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Hiking on the Gaussian free field with an altimeter and a compass

Mathematical Physics & Probability

Speaker: Scott Sheffield, UC Berkeley
Location: 693 Kerr
Start time: Tue, Oct 5 2004, 3:10PM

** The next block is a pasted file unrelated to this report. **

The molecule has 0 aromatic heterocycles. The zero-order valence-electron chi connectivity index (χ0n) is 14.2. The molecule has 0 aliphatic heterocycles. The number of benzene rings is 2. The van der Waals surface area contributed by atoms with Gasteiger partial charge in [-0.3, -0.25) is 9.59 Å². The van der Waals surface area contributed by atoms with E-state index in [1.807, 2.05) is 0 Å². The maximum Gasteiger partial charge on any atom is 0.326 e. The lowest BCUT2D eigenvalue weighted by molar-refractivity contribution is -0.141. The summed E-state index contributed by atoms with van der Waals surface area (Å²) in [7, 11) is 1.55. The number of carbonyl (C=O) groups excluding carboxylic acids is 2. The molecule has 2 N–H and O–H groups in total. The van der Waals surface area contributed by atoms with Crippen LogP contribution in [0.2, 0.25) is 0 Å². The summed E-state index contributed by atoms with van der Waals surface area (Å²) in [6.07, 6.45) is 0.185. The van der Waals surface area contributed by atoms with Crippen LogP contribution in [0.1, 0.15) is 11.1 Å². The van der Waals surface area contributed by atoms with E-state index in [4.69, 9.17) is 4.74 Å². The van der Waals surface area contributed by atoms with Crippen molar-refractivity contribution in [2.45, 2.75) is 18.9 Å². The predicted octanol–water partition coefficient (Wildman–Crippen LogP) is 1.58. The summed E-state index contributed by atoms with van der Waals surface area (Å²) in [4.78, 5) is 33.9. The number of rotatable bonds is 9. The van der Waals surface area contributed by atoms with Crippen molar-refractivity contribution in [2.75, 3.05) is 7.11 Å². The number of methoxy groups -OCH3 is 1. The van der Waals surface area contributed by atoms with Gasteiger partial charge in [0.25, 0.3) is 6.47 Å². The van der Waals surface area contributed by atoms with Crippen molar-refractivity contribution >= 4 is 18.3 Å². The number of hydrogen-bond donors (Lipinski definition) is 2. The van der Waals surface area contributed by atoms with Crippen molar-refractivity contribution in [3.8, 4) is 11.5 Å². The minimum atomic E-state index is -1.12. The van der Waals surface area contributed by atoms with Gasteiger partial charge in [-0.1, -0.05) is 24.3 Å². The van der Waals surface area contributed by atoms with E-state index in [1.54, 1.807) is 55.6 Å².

A hiker holding an analog altimeter (with a needle indicating altitude modulo a constant $\chi$) in one hand and a compass in the other traces an altimeter-compass ray (ACR) by walking in such a way that the altimeter and compass needles are always aligned (and thus direction is a linear function of altitude). Formally, if the terrain is described by a smooth real-valued function $h$ on a planar domain, an ACR is a flow line of one of the complex vector fields $e^{2\pi i (\alpha + h/\chi)}$ (where $\alpha \in [0, 1)$ depends on how the hiker holds the altimeter). When $h$ is constant, the ACRs are the rays of Euclidean geometry. We show how to construct contour lines and ACRs when $h$ is a certain wildly fluctuating random distribution called the Gaussian free field. In this case, the ACRs are random fractal paths whose Hausdorff dimensiondepends on $\chi$, and the contour lines of $h$ are random fractal loops with dimension $3/2$. We relate these random collections of fractal rays and loops to the celebrated Schramm-Loewner evolution and use them to describe solutions to some longstanding open problems from statistical physics. This talk is based on joint work with Oded Schramm.